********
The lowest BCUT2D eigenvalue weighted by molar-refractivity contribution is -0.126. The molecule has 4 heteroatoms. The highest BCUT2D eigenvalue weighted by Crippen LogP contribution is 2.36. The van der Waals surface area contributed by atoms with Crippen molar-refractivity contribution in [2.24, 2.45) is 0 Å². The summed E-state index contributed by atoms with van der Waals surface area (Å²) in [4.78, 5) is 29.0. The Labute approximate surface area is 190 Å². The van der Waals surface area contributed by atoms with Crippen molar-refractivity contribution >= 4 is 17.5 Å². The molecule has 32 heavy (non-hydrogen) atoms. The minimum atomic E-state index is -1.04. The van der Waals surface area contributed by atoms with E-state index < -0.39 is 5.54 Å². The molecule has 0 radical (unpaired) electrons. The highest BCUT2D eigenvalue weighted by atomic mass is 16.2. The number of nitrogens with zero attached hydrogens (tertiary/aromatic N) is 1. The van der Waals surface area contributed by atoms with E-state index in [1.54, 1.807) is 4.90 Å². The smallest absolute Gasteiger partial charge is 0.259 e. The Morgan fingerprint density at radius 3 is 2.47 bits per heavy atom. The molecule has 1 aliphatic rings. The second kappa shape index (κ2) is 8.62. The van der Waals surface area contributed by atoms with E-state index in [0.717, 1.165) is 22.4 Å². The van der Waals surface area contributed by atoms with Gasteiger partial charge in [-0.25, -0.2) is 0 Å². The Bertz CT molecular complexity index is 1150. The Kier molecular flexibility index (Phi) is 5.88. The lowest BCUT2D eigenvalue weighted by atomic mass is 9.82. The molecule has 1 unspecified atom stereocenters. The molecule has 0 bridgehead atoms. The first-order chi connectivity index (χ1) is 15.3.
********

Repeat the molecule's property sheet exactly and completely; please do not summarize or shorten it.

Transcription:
The lowest BCUT2D eigenvalue weighted by molar-refractivity contribution is -0.126. The molecule has 4 heteroatoms. The highest BCUT2D eigenvalue weighted by Crippen LogP contribution is 2.36. The van der Waals surface area contributed by atoms with Crippen molar-refractivity contribution in [2.24, 2.45) is 0 Å². The summed E-state index contributed by atoms with van der Waals surface area (Å²) in [4.78, 5) is 29.0. The Labute approximate surface area is 190 Å². The van der Waals surface area contributed by atoms with Crippen molar-refractivity contribution >= 4 is 17.5 Å². The molecule has 32 heavy (non-hydrogen) atoms. The minimum atomic E-state index is -1.04. The van der Waals surface area contributed by atoms with E-state index < -0.39 is 5.54 Å². The molecule has 0 radical (unpaired) electrons. The highest BCUT2D eigenvalue weighted by atomic mass is 16.2. The number of nitrogens with zero attached hydrogens (tertiary/aromatic N) is 1. The van der Waals surface area contributed by atoms with E-state index in [1.54, 1.807) is 4.90 Å². The smallest absolute Gasteiger partial charge is 0.259 e. The Morgan fingerprint density at radius 3 is 2.47 bits per heavy atom. The molecule has 1 aliphatic rings. The second kappa shape index (κ2) is 8.62. The van der Waals surface area contributed by atoms with E-state index in [0.717, 1.165) is 22.4 Å². The van der Waals surface area contributed by atoms with Gasteiger partial charge in [-0.25, -0.2) is 0 Å². The Bertz CT molecular complexity index is 1150. The Kier molecular flexibility index (Phi) is 5.88. The lowest BCUT2D eigenvalue weighted by atomic mass is 9.82. The molecule has 1 unspecified atom stereocenters. The molecule has 0 bridgehead atoms. The first-order chi connectivity index (χ1) is 15.3.